With temperatures reaching record highs, many of us may have retreated to the shade to keep cool. ‘Shade’ was originally thought of as the barest form of shelter, deriving from Middle English ‘schudde’. Many of our gardens link to this older meaning if we have a shed in our gardens. This is because the word ‘shed’ is a dialect variant of ‘schudde’. If we think about it literally, our sheds offer us some guarantee that there will be a shady spot in our gardens.
Another green-fingered word is our humble ‘potato’ which originates from the Andes. ‘Spud’ is a common way to refer to the vegetable and first appeared in English around 1440. One theory suggests that the potato began to be called a spud because of a nineteenth-century activist group called ‘The Society for the Prevention of an Unwholesome Diet’; their aim to keep potatoes out of Britain. However, linguists believe that this is an unlikely theory as to how we started calling potatoes ‘spuds’ because forming words from acronyms began much later.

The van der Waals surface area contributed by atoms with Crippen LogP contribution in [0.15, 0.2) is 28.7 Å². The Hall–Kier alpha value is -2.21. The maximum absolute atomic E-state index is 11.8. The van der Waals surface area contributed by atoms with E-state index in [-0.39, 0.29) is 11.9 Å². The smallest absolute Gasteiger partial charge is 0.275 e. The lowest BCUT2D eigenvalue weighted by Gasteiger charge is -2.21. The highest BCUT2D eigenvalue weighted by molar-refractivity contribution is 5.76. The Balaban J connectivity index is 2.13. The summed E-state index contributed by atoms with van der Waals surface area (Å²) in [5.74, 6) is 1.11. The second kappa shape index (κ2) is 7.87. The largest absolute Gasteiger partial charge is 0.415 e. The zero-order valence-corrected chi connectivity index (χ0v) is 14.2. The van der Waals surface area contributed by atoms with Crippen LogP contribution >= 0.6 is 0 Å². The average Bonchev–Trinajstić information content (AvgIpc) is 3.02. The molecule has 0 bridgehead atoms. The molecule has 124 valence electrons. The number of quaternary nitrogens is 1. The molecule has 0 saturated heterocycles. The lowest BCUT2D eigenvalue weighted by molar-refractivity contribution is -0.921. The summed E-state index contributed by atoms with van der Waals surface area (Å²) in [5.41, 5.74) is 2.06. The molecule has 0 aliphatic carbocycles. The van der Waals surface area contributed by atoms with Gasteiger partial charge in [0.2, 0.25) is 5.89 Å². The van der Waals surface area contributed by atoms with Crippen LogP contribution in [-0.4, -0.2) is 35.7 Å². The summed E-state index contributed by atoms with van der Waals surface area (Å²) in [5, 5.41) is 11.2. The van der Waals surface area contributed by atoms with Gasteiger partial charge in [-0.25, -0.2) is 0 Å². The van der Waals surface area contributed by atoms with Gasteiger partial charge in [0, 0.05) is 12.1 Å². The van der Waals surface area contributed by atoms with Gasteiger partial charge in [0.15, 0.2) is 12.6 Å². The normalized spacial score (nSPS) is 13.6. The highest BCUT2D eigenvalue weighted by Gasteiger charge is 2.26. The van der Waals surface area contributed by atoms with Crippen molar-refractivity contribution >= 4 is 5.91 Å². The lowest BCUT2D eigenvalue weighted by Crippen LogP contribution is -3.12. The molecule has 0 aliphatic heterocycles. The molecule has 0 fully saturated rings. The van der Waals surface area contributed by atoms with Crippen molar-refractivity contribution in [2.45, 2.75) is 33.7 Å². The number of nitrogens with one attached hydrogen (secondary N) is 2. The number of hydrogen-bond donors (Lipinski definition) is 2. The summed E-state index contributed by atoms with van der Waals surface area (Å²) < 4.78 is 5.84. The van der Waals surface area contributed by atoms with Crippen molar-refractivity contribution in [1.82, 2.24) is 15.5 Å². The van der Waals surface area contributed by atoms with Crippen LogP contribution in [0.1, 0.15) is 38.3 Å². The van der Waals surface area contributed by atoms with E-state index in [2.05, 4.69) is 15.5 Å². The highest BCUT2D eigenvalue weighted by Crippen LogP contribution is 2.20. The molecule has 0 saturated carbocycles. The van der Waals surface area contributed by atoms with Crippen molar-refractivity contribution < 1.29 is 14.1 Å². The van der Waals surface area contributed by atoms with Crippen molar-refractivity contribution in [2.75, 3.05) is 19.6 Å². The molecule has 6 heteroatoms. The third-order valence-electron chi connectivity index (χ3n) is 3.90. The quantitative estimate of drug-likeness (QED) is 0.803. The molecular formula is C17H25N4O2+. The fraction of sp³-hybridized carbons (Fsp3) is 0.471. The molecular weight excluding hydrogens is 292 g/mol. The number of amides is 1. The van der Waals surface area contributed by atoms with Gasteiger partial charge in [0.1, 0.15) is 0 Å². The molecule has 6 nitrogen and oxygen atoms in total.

The second, probably accurate theory is that ‘spud’ used to refer to a short dagger, from the Dutch word ‘spyd’ or Latin ‘spad’, meaning sword – the root word of ‘spade’. The original ‘spud’ therefore referred to the instrument used to dig up potatoes. Over time, as the word became more common, ‘spud’ was used to refer to the vegetable the spade dug up rather than the instrument itself, hence why today our tenacious potatoes are called ‘spuds’.